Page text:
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CDC.gov Features deliver actionable and timely health, safety and wellness messages. Here is a preview of the CDC.gov Health and Safety features of the week:
Be Bug-Proof: Protect Kids from Bug Bites
There'll always be bugs, but don't let them bite you! Learn about the steps you can take to avoid tick and mosquito bites that may cause serious illnesses such as West Nile virus and Lyme disease. Fifth and sixth graders can help promote bug bite prevention by participating in the Fight the Bite Poster Contest.
Fighting Emerging Infectious Diseases
CDC and its partners are on the front lines of efforts to identify, prevent, and control emerging infectious diseases. Learn more about CDC's important infectious disease work.
Ground Water Awareness Week March 11-17, 2012
Much of the water we use comes from the ground. Learn more about ground water, the threats to its safety and how to protect your own ground water sources during Ground Water Awareness Week.
March is National Colorectal Cancer Awareness Month
Colorectal cancer screening saves lives. If everyone who is 50 years old or older were screened regularly, as many as 60% of deaths from this cancer could be avoided.
Planning for the Big Day! Wedding Health and Safety Tips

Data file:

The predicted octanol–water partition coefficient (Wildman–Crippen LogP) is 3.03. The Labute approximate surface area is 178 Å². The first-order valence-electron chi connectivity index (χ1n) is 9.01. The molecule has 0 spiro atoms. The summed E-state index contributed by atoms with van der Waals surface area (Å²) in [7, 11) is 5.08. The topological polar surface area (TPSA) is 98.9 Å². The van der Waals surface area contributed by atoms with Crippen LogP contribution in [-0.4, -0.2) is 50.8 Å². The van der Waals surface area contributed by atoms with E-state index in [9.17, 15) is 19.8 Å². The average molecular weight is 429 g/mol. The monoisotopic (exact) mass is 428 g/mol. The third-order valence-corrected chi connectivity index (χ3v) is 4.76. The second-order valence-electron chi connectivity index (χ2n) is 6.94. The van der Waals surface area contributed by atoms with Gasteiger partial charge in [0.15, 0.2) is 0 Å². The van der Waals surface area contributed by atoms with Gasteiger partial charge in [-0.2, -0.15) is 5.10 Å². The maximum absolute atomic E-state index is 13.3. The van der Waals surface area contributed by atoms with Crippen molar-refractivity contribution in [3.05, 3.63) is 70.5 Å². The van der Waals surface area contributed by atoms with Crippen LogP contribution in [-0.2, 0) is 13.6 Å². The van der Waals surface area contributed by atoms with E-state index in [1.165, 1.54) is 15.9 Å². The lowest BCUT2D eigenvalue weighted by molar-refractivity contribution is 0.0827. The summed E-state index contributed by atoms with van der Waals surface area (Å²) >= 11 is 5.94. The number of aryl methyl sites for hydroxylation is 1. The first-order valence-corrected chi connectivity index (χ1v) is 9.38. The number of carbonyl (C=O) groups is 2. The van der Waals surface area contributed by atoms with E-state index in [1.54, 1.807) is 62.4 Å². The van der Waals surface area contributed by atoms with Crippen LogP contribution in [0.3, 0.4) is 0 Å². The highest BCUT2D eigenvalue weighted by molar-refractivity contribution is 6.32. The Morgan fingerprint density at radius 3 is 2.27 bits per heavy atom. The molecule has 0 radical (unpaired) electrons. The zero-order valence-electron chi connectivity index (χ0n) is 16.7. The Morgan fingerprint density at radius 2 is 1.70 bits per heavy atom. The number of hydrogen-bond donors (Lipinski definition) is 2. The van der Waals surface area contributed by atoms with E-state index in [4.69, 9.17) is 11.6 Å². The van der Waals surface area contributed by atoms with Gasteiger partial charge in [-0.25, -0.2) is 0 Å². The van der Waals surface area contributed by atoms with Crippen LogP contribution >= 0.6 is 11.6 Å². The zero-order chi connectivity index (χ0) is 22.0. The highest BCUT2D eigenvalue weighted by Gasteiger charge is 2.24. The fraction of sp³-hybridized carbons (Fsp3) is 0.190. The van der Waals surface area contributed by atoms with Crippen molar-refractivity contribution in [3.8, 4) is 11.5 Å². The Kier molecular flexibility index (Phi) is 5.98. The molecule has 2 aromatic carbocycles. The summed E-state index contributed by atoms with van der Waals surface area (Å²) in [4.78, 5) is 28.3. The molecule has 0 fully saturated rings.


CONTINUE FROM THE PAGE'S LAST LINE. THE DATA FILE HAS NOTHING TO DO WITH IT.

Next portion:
Planning a wedding can be wonderful and stressful, so make decisions that support the day and your mental and physical health. Include ways to be safe and healthy on your wedding plan "to do" list.
Researchers Seek New Nutrition Norms
March is National Nutrition Month, a campaign of the Academy of Nutrition and Dietetics. Read examples of how the Prevention Research Centers (PRCs) are supporting a nutrition revolution, and think about how your family and neighborhood can help.
Risk of Human Salmonella Infections from Live Baby Poultry
Peep, chirp, quack! Live baby poultry, such as chicks, ducklings, goslings, and baby turkeys, can carry harmful germs called Salmonella. After you touch a chick, duckling, or other baby bird, or anything in the area where they live and roam, WASH YOUR HANDS so you don't get sick!
Surveillance for Norovirus Outbreaks
Noroviruses spread when people have contact with infected people, consume contaminated food or water, and touch contaminated objects or surfaces. Outbreaks occur often and can happen to people of all ages in a variety of settings.
Vaccines Help Protect Travelers of All Ages
Travel within the U.S. or to other countries can be an opportunity for volunteerism or work, fun and relaxation, but also exposure to disease. Make sure you and your loved ones are protected against vaccine-preventable diseases that may be only a plane ride away.
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